Your child is your everything. The reason you work longer hours — or the reason you stay at home more often. The reason you look for ways to improve your home life, plan fun games, and make time for bedtime stories. So if they’re diagnosed with an illness, you can feel like your world is falling apart. Such can be the case with sickle cell anemia — a rare but painful condition that can significantly impact your child’s quality of life. If your baby has been diagnosed with sickle cell anemia, you may be wondering how to best care for them. Are there any home care tips? And, when is it a good time to enlist help for home health care?
What is Sickle Cell Anemia?
Sickle cell anemia is an inherited blood condition that affects the shape and texture of red blood cells. As a result, the child may experience blockages of blood and oxygen flow through their body — resulting in intense pain episodes. Every baby born in the United States is screened for the condition, and treatment can begin as early as infancy.
5 Tips for Caring for Children with Sickle Cell Anemia
Sickle cell anemia may require a cocktail of prescription medications, injections, regular blood transfusions, and/or stem-cell transplants. That said, there are several things you can do at home to make your child more comfortable and reduce the risk of pain crises. These include:
1. Take steps to prevent infections.
Having a short supply of healthy blood cells places your child at a greater risk of contracting infections. Therefore, make sure everyone in your household washes their hands frequently. Prioritize immunization shots, and avoid feeding your child undercooked meals.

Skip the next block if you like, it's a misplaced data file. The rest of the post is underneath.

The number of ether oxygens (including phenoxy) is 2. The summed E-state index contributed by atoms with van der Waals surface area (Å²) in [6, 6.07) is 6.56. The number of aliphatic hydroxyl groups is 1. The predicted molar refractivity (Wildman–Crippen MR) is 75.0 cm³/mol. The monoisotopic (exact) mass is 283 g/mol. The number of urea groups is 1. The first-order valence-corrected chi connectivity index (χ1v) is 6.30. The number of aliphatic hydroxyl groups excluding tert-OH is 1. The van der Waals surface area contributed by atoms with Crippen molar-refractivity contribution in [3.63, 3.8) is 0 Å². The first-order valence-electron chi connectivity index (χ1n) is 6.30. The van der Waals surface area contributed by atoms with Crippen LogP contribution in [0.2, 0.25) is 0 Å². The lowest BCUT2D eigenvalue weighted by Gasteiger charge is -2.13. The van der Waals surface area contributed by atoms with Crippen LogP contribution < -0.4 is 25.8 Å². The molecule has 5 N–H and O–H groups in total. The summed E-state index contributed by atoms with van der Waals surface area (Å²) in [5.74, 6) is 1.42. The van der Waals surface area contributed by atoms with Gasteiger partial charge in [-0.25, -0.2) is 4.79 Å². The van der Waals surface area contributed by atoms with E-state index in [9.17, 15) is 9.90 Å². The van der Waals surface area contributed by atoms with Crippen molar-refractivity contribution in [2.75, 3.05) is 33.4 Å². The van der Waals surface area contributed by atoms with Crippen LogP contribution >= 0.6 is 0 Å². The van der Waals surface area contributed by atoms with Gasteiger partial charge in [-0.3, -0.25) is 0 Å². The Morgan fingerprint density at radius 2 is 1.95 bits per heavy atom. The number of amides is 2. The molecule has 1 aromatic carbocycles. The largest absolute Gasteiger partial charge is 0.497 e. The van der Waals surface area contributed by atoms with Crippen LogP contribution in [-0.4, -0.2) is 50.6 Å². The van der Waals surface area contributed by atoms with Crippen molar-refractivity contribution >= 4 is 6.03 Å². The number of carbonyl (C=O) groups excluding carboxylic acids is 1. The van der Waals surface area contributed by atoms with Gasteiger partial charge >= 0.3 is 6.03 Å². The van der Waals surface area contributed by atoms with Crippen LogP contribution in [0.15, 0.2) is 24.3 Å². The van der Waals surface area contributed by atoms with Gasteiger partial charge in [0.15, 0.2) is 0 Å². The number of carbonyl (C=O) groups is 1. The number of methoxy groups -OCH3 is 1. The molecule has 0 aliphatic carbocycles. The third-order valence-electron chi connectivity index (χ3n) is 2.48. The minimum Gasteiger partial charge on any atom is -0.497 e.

2. Learn about pain management.
While the more extreme pain crises require hospital stays, your child may also experience chronic pain that can be treated at home. Talk to the pediatrician regarding the best options for your baby — massages, taking a warm bath, applying heating pads, or over-the-counter medications. If family members are going to help you care for your child, make sure they are aware of what helps alleviate the pain.
3. Monitor the temperature.
Extreme temperature changes will increase the risk of a pain crisis. This is especially important to be aware of during Florida summers. If you’re spending time outside, make sure to have items to cool down your child throughout the day — such as iced water, handheld fans, and staying close to air-conditioned areas. If it may get chilly, always bring extra layers of clothes.
4. Seek medical attention if your child has a fever.
Healthy children may get away with simply taking an over-the-counter fever reducer. But a child with sickle cell anemia is prone to infections — and a fever could be an indication that they have contracted one. In fact, fevers are usually the first sign of a bacterial infection — to be followed by lethargy, shortness of breath, and/or vomiting.
5. Be mindful of nutrition.
Children with sickle cell anemia often have low calcium levels and vitamin D deficiency. Therefore, look for foods that contain calcium — such as kale, tofu, broccoli, almonds, eggs, nut butters, and cheese — as well as vitamin D for better calcium absorption. This includes salmon, mushrooms, soy milk, fortified breads, and cereals. Make it a point to have the entire family participate in this nutrition plan so that your child doesn’t feel left out.
When to Start Home Care for Sickle Cell Anemia
Depending on whether the condition is mild or severe, your child may experience frequent pain crises. This means frequent hospital stays — taking you away from your other children (if you have any), work duties, and other responsibilities. All of this is completely understandable, but sometimes, it can get to be too much. If you’re becoming stressed, overwhelmed, or isolated, a home health caregiver can help provide assistance or respite.
Contact Care Options for Kids for Home Health Care in Florida
It can be hard to balance your time between work, home, and caring for a child who has sickle cell anemia. You can feel helpless and want to spend every minute of your day with your child, and home health care providers offer the support you or your loved one needs.